The Responsibility Of Employers To Pay Superannuation

    SuperannuationThe compulsory employer contribution scheme was introduced in 1992 by the Keating Labor Government. The reform created the Super Guarantee Charge (SGC) obligation and was part of a more comprehensive reform package. The Government’s intent was to ensure the financial future of all Australians and to ease the burden on Australia’s strained welfare system into the future.

    Despite this, on the 30th of August 2017 the Australian Taxation Office (ATO) announced that $17 billion in unpaid superannuation was owed to Australia’s workforce. One of the reasons for this was the fact the onus was placed on employees to bring any non-compliance to the attention of their employers or the ATO. Cowed by job insecurity, many are reluctant to rock the boat.

    The ATO announced in January 2018 that in response to this extraordinary debt, it was forming a task force to crack down on this non-compliance for superannuation laws and to protect the future of employees.

    In support of the task force, in 2018 the Government tabled draft superannuation compliance bills that proposed employers who disobey ATO directions to pay superannuation entitlements be subject to court-ordered financial penalties as well as up to 12 months’ imprisonment. All directors will also be issued a director identification number that will enable the ATO to identify those directors who are not paying employee superannuation.

    The superannuation compliance bills also propose making single touch payroll mandatory for all employers from the middle of 2019. Superannuation funds will also be required, from the middle of 2019, to report to the ATO every superannuation payment that is made to every employer.

    Other proposed changes include forcing monthly superannuation payments by employers instead of the now required quarterly payments, increased powers to seek court order penalties, encouraging the reporting of non-compliance, and the introduction of a single touch payroll payment system that will give the ATO real-time visibility over wage and superannuation payments.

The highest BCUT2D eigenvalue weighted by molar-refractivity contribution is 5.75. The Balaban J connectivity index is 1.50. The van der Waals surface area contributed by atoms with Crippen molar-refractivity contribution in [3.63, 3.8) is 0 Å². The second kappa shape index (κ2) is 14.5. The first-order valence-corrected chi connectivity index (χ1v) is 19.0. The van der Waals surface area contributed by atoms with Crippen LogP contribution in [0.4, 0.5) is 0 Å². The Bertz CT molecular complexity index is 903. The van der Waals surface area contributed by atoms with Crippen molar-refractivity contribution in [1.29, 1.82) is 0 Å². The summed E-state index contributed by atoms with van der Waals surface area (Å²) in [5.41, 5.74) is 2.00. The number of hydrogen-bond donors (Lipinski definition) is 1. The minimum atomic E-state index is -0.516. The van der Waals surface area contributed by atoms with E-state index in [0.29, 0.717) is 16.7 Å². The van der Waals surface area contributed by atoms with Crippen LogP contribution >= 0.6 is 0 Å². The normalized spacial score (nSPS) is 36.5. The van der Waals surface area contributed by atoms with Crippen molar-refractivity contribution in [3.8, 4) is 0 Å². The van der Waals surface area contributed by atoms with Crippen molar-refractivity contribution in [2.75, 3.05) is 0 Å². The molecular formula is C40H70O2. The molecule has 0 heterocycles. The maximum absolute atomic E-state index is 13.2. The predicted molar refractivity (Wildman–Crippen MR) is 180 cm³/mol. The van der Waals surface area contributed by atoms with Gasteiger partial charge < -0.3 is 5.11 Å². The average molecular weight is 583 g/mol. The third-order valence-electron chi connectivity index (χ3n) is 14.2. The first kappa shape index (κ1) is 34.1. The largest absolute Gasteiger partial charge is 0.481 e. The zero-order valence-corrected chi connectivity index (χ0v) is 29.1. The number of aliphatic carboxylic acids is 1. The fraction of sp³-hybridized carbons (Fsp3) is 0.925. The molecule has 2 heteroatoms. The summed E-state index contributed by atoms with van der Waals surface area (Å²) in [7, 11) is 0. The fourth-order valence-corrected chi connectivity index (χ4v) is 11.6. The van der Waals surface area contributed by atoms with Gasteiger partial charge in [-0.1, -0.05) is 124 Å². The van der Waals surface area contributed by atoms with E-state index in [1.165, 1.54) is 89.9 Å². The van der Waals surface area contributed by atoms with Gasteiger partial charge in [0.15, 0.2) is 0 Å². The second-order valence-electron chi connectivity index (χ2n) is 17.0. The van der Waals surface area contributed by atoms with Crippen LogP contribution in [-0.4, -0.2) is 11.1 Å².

With the penalties for SGC non-compliance dramatically increasing, it is essential for all employers in the Australian security industry to be fully aware of their compliance obligations. If any of your employees earn more than $450.00 per calendar month, you must, as a minimum, pay each of your employees the SGC, which as at May 2018 is 9.5 percent of their ordinary time earnings. The SGC will increase to 10 percent on the 1st of July 2021 and to 12 percent on the 1st of July 2025.

    See: Superannuation Guarantee Percentage

    Research conducted by the Australian Human Resource Institute (AHRI) identified areas where employers mostly trip up. They include:

    1. Incorrect treatment of contractors – a contractor can still be deemed to be an employee for super guarantee (SG) purposes, depending on the nature of the contractual arrangements.
    2. Missing payments from the definition of ordinary times earnings when calculating 9.5 percent superannuation contributions, notably the omission of specific allowances and directors’ fees.
    3. Employers using clearinghouses must ensure that sufficient time is allowed for it to make payments to the appropriate superannuation fund(s) within the 28-day SG obligations are not satisfied on payment to the clearinghouse; they are met when the superannuation fund receives the contributions, with the exception of the Small Business Superannuation Clearing House. Most clearinghouses require up to 10 days to process.

    Advice from AHRI is for employers to conduct a review of their processes and payments to ensure they are complying with their legal obligations. For further information on these proposals, it is advised to speak to your solicitor or accountant.

    Greg Byrne
    Greg Byrne is CEO and director of Multisec Consultancy Pty Ltd, a multi-faceted consultancy advising CEOs and boards of security organisations in Australia on best approaches to manage business risk, particularly operations, disaster recovery, business continuity and human resources.